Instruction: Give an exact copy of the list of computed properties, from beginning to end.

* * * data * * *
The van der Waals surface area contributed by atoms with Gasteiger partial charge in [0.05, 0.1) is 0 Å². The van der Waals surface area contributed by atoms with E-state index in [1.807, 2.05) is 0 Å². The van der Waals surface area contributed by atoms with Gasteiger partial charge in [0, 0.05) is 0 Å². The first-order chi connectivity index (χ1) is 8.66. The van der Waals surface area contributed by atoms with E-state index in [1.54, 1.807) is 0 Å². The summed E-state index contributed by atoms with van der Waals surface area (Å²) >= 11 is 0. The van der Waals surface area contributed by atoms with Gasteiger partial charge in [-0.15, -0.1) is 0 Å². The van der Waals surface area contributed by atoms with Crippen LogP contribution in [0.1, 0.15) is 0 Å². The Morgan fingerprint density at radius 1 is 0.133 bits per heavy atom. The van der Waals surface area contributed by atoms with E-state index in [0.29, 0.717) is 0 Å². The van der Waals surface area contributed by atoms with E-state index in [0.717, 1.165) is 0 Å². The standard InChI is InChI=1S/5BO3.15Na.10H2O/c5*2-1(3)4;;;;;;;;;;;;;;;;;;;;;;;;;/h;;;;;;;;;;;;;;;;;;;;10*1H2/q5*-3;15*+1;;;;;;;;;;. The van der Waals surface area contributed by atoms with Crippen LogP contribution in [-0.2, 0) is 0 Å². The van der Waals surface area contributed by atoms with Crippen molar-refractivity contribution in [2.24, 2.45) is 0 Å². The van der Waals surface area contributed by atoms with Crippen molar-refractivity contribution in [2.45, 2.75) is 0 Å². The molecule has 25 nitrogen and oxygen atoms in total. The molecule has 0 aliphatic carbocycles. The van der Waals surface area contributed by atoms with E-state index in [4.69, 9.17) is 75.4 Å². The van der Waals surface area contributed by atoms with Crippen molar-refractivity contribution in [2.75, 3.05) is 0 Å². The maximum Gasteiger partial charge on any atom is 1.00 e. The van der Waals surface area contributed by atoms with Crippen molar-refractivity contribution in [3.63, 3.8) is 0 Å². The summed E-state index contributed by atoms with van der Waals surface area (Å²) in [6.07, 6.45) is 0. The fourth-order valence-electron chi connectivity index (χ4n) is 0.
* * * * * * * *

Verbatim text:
The van der Waals surface area contributed by atoms with Gasteiger partial charge in [0.05, 0.1) is 0 Å². The van der Waals surface area contributed by atoms with E-state index in [1.807, 2.05) is 0 Å². The van der Waals surface area contributed by atoms with Gasteiger partial charge in [0, 0.05) is 0 Å². The first-order chi connectivity index (χ1) is 8.66. The van der Waals surface area contributed by atoms with E-state index in [1.54, 1.807) is 0 Å². The summed E-state index contributed by atoms with van der Waals surface area (Å²) >= 11 is 0. The van der Waals surface area contributed by atoms with Gasteiger partial charge in [-0.15, -0.1) is 0 Å². The van der Waals surface area contributed by atoms with Crippen LogP contribution in [0.1, 0.15) is 0 Å². The Morgan fingerprint density at radius 1 is 0.133 bits per heavy atom. The van der Waals surface area contributed by atoms with E-state index in [0.29, 0.717) is 0 Å². The van der Waals surface area contributed by atoms with E-state index in [0.717, 1.165) is 0 Å². The standard InChI is InChI=1S/5BO3.15Na.10H2O/c5*2-1(3)4;;;;;;;;;;;;;;;;;;;;;;;;;/h;;;;;;;;;;;;;;;;;;;;10*1H2/q5*-3;15*+1;;;;;;;;;;. The van der Waals surface area contributed by atoms with Crippen LogP contribution in [-0.2, 0) is 0 Å². The van der Waals surface area contributed by atoms with Crippen molar-refractivity contribution in [2.24, 2.45) is 0 Å². The van der Waals surface area contributed by atoms with Crippen molar-refractivity contribution in [2.45, 2.75) is 0 Å². The molecule has 25 nitrogen and oxygen atoms in total. The molecule has 0 aliphatic carbocycles. The van der Waals surface area contributed by atoms with E-state index in [4.69, 9.17) is 75.4 Å². The van der Waals surface area contributed by atoms with Crippen molar-refractivity contribution in [2.75, 3.05) is 0 Å². The maximum Gasteiger partial charge on any atom is 1.00 e. The van der Waals surface area contributed by atoms with Crippen molar-refractivity contribution in [3.63, 3.8) is 0 Å². The summed E-state index contributed by atoms with van der Waals surface area (Å²) in [6.07, 6.45) is 0. The fourth-order valence-electron chi connectivity index (χ4n) is 0.